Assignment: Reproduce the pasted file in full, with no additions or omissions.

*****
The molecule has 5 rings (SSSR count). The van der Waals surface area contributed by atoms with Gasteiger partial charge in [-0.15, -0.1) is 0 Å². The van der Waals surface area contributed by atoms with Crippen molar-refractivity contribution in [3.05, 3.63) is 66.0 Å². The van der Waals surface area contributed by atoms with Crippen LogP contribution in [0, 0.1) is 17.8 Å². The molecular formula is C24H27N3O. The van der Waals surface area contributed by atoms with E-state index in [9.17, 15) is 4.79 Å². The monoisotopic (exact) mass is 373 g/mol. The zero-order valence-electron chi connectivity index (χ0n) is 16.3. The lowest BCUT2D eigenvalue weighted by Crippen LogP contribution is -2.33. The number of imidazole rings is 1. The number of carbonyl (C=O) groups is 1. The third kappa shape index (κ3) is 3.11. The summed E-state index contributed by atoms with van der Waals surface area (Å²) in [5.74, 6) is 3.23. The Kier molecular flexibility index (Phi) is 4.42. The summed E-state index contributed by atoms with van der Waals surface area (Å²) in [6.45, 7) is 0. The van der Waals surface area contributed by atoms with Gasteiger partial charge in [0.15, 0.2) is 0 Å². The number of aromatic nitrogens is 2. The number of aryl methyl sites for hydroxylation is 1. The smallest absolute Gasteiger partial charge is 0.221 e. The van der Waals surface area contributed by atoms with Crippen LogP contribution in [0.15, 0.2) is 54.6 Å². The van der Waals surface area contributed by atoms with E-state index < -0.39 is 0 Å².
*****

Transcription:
The molecule has 5 rings (SSSR count). The van der Waals surface area contributed by atoms with Gasteiger partial charge in [-0.15, -0.1) is 0 Å². The van der Waals surface area contributed by atoms with Crippen molar-refractivity contribution in [3.05, 3.63) is 66.0 Å². The van der Waals surface area contributed by atoms with Crippen LogP contribution in [0, 0.1) is 17.8 Å². The molecular formula is C24H27N3O. The van der Waals surface area contributed by atoms with E-state index in [9.17, 15) is 4.79 Å². The monoisotopic (exact) mass is 373 g/mol. The zero-order valence-electron chi connectivity index (χ0n) is 16.3. The lowest BCUT2D eigenvalue weighted by Crippen LogP contribution is -2.33. The number of imidazole rings is 1. The number of carbonyl (C=O) groups is 1. The third kappa shape index (κ3) is 3.11. The summed E-state index contributed by atoms with van der Waals surface area (Å²) in [5.74, 6) is 3.23. The Kier molecular flexibility index (Phi) is 4.42. The summed E-state index contributed by atoms with van der Waals surface area (Å²) in [6.45, 7) is 0. The van der Waals surface area contributed by atoms with Gasteiger partial charge in [0.15, 0.2) is 0 Å². The number of aromatic nitrogens is 2. The number of aryl methyl sites for hydroxylation is 1. The smallest absolute Gasteiger partial charge is 0.221 e. The van der Waals surface area contributed by atoms with Crippen LogP contribution in [0.15, 0.2) is 54.6 Å². The van der Waals surface area contributed by atoms with E-state index < -0.39 is 0 Å².